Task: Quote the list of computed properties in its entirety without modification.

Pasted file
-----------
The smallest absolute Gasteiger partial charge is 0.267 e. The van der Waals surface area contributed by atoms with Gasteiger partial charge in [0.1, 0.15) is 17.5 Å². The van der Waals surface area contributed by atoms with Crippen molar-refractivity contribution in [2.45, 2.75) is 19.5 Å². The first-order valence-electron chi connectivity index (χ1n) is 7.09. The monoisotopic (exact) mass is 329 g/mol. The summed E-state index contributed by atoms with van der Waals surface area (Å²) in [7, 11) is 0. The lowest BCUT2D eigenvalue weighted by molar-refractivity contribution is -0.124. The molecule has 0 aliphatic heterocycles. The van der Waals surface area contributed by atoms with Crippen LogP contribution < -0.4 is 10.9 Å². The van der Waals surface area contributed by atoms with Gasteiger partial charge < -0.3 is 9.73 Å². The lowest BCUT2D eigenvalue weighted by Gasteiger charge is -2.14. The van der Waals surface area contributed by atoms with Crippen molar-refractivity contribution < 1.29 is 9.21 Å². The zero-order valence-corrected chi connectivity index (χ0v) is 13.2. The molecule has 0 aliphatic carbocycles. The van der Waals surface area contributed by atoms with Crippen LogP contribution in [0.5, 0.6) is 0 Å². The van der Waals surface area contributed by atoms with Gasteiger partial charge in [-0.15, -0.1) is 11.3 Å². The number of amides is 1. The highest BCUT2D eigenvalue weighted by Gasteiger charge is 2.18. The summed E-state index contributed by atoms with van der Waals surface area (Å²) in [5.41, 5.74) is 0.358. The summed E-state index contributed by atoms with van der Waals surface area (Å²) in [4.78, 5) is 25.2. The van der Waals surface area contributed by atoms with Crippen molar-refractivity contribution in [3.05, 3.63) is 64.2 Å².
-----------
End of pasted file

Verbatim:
The smallest absolute Gasteiger partial charge is 0.267 e. The van der Waals surface area contributed by atoms with Gasteiger partial charge in [0.1, 0.15) is 17.5 Å². The van der Waals surface area contributed by atoms with Crippen molar-refractivity contribution in [2.45, 2.75) is 19.5 Å². The first-order valence-electron chi connectivity index (χ1n) is 7.09. The monoisotopic (exact) mass is 329 g/mol. The summed E-state index contributed by atoms with van der Waals surface area (Å²) in [7, 11) is 0. The lowest BCUT2D eigenvalue weighted by molar-refractivity contribution is -0.124. The molecule has 0 aliphatic heterocycles. The van der Waals surface area contributed by atoms with Crippen LogP contribution < -0.4 is 10.9 Å². The van der Waals surface area contributed by atoms with Gasteiger partial charge < -0.3 is 9.73 Å². The lowest BCUT2D eigenvalue weighted by Gasteiger charge is -2.14. The van der Waals surface area contributed by atoms with Crippen molar-refractivity contribution < 1.29 is 9.21 Å². The zero-order valence-corrected chi connectivity index (χ0v) is 13.2. The molecule has 0 aliphatic carbocycles. The van der Waals surface area contributed by atoms with Crippen LogP contribution in [0.5, 0.6) is 0 Å². The van der Waals surface area contributed by atoms with Gasteiger partial charge in [-0.15, -0.1) is 11.3 Å². The number of amides is 1. The highest BCUT2D eigenvalue weighted by Gasteiger charge is 2.18. The summed E-state index contributed by atoms with van der Waals surface area (Å²) in [5.41, 5.74) is 0.358. The summed E-state index contributed by atoms with van der Waals surface area (Å²) in [4.78, 5) is 25.2. The van der Waals surface area contributed by atoms with Crippen molar-refractivity contribution in [3.05, 3.63) is 64.2 Å².